A new report from FiveThirtyEight states that it’s extremely unlikely that the Democrats are going to win control of the Senate. The House is another story, for that matter. It’s expected that Republicans are going to lose control based on polling predictions, but as we saw in 2016, that doesn’t necessarily mean people will vote that way.
At the same time, Republicans have a fairly clear advantage in the Senate (as Democrats do in the House) — clearer than the edge Hillary Clinton had before the 2016 election, when President Trump had roughly a 3 in 10 chance to win the Electoral College. In 2016, a normal-sized polling error (if it worked in Trump’s favor) was probably going to be enough to give him a victory in the Electoral College. And that’s exactly what happened: The polls weren’t great in 2016, but they were about as accurate as they have been on average since 1972. Because the race was close and because Clinton was underperforming in the Electoral College, a small and routine but systematic polling error was enough to give Trump the win.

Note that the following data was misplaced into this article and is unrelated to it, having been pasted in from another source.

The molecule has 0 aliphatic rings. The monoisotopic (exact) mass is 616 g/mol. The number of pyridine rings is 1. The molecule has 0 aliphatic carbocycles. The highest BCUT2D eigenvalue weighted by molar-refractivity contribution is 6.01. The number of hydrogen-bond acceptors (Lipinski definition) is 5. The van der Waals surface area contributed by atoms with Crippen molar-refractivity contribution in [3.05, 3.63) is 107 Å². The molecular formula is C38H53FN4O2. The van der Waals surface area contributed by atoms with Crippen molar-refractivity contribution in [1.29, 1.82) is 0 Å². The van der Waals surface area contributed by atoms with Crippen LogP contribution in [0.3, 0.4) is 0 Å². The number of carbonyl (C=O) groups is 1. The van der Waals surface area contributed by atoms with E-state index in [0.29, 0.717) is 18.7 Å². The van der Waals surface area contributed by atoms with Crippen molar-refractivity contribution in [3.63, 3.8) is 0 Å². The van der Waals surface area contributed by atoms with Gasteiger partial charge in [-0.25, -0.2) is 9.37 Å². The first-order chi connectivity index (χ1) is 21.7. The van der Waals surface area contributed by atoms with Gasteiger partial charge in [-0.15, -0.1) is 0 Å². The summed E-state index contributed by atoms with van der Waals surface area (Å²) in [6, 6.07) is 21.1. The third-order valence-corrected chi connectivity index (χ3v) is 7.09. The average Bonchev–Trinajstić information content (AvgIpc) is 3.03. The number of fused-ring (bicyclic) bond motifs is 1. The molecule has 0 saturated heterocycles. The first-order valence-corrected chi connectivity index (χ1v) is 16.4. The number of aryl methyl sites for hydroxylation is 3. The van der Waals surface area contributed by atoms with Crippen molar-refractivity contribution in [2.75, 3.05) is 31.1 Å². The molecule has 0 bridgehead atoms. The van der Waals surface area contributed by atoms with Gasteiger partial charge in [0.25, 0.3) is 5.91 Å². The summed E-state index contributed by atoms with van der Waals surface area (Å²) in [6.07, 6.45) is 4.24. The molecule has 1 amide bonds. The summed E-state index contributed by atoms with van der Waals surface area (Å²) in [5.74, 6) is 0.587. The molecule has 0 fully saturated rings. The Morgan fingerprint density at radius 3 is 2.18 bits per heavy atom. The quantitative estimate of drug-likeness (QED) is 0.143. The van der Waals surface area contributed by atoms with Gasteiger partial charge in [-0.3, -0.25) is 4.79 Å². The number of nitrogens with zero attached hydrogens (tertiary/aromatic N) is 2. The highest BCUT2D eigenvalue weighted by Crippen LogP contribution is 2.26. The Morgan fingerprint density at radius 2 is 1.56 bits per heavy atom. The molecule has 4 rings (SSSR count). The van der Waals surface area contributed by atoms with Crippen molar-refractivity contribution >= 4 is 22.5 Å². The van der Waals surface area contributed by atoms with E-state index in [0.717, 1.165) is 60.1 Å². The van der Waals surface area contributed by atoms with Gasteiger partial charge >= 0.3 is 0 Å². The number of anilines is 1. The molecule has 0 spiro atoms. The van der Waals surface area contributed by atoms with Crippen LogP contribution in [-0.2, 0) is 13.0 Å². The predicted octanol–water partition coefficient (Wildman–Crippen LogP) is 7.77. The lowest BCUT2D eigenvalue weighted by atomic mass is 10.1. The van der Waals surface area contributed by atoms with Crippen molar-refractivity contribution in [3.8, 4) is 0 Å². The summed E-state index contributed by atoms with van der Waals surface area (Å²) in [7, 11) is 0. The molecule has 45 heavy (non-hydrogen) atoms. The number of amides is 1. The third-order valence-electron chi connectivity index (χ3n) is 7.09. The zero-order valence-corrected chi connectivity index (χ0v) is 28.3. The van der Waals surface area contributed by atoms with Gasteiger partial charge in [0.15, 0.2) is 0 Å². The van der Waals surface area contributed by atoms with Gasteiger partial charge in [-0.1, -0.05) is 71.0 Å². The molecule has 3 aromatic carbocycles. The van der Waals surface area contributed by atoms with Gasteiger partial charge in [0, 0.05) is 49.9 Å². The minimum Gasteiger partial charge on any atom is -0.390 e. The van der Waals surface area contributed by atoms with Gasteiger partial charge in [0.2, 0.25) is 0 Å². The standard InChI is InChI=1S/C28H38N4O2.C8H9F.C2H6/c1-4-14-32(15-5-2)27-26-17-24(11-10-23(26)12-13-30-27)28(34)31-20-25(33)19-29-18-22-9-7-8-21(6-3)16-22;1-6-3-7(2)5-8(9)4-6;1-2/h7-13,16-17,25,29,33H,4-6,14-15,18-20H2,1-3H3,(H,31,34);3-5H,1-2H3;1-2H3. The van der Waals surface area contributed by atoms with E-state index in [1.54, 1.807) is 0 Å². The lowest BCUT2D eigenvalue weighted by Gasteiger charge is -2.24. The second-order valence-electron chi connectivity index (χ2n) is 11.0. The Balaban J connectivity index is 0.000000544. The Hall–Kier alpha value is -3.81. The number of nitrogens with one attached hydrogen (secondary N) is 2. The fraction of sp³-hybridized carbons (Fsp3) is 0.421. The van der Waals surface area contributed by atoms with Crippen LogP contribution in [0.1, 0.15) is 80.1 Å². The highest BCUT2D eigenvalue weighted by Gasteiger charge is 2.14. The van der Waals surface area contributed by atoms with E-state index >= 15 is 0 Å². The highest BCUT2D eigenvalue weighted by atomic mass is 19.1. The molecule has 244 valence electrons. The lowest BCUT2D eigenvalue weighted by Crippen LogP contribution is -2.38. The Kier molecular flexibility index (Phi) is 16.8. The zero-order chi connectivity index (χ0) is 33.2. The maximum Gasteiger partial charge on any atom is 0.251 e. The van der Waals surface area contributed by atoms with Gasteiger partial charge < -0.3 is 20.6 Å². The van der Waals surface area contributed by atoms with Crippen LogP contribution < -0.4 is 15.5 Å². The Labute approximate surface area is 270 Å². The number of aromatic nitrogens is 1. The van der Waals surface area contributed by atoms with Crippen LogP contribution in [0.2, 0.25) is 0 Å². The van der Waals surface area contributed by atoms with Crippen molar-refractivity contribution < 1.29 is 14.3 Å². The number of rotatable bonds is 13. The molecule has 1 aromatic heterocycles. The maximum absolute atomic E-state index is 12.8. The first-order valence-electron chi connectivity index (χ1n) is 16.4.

The difference this year is that a normal-sized polling error in Democrats’ direction would merely make the race for the Senate close. (Likewise, a normal-sized polling error in the GOP direction would make the House close, but Republicans would still have to fight it out on a district-by-district basis.) A sports analogy, for those so inclined: In 2016, Trump was doing the equivalent of driving for the game-winning touchdown with the odds somewhat but not overwhelmingly against him. If enough undecided voters in the Midwest broke toward him, he was going to win the Electoral College. In the Senate this year, by contrast, it’s more like Democrats are driving for the game-tying touchdown; they still have to win in overtime even if they score.
Nate Silver, the author of the piece, also outlines some problems Democrats have to overcome to win including no clear path to victory and winning in races where they’re underdogs or barely favored to win in the first place.